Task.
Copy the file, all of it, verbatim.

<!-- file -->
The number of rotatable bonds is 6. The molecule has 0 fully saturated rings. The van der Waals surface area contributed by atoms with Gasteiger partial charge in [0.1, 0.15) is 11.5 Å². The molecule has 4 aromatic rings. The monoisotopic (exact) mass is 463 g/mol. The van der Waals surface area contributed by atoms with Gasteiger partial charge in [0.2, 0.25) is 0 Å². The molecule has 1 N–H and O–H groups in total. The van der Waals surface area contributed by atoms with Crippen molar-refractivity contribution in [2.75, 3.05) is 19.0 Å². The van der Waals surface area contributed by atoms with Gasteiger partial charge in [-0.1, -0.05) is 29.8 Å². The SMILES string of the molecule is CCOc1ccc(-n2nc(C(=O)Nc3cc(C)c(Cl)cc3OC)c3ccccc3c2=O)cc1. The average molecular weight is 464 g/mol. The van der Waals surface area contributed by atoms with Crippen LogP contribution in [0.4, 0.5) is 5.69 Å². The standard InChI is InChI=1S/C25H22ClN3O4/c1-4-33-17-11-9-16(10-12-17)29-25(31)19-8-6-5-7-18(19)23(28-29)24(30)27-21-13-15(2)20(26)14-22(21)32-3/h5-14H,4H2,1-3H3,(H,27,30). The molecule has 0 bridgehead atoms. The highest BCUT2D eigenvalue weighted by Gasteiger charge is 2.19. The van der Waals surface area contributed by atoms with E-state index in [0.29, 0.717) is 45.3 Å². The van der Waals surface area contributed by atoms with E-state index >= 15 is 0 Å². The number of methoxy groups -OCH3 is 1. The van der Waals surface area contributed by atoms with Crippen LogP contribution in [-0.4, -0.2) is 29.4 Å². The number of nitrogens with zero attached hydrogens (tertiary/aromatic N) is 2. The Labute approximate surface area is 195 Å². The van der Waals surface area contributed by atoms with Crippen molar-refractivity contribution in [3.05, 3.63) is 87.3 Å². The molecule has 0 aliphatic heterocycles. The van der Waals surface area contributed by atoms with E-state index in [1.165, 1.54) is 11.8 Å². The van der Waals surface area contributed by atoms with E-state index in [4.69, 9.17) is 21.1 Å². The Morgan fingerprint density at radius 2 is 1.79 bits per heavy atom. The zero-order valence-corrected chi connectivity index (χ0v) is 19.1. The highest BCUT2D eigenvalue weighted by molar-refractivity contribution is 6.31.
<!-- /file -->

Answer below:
The number of rotatable bonds is 6. The molecule has 0 fully saturated rings. The van der Waals surface area contributed by atoms with Gasteiger partial charge in [0.1, 0.15) is 11.5 Å². The molecule has 4 aromatic rings. The monoisotopic (exact) mass is 463 g/mol. The van der Waals surface area contributed by atoms with Gasteiger partial charge in [0.2, 0.25) is 0 Å². The molecule has 1 N–H and O–H groups in total. The van der Waals surface area contributed by atoms with Crippen molar-refractivity contribution in [2.75, 3.05) is 19.0 Å². The van der Waals surface area contributed by atoms with Gasteiger partial charge in [-0.1, -0.05) is 29.8 Å². The SMILES string of the molecule is CCOc1ccc(-n2nc(C(=O)Nc3cc(C)c(Cl)cc3OC)c3ccccc3c2=O)cc1. The average molecular weight is 464 g/mol. The van der Waals surface area contributed by atoms with Crippen LogP contribution in [0.4, 0.5) is 5.69 Å². The standard InChI is InChI=1S/C25H22ClN3O4/c1-4-33-17-11-9-16(10-12-17)29-25(31)19-8-6-5-7-18(19)23(28-29)24(30)27-21-13-15(2)20(26)14-22(21)32-3/h5-14H,4H2,1-3H3,(H,27,30). The molecule has 0 bridgehead atoms. The highest BCUT2D eigenvalue weighted by Gasteiger charge is 2.19. The van der Waals surface area contributed by atoms with E-state index in [0.29, 0.717) is 45.3 Å². The van der Waals surface area contributed by atoms with E-state index >= 15 is 0 Å². The number of methoxy groups -OCH3 is 1. The van der Waals surface area contributed by atoms with Crippen LogP contribution in [-0.4, -0.2) is 29.4 Å². The number of nitrogens with zero attached hydrogens (tertiary/aromatic N) is 2. The Labute approximate surface area is 195 Å². The van der Waals surface area contributed by atoms with Crippen molar-refractivity contribution in [3.05, 3.63) is 87.3 Å². The molecule has 0 aliphatic heterocycles. The van der Waals surface area contributed by atoms with E-state index in [1.165, 1.54) is 11.8 Å². The van der Waals surface area contributed by atoms with E-state index in [4.69, 9.17) is 21.1 Å². The Morgan fingerprint density at radius 2 is 1.79 bits per heavy atom. The zero-order valence-corrected chi connectivity index (χ0v) is 19.1. The highest BCUT2D eigenvalue weighted by molar-refractivity contribution is 6.31.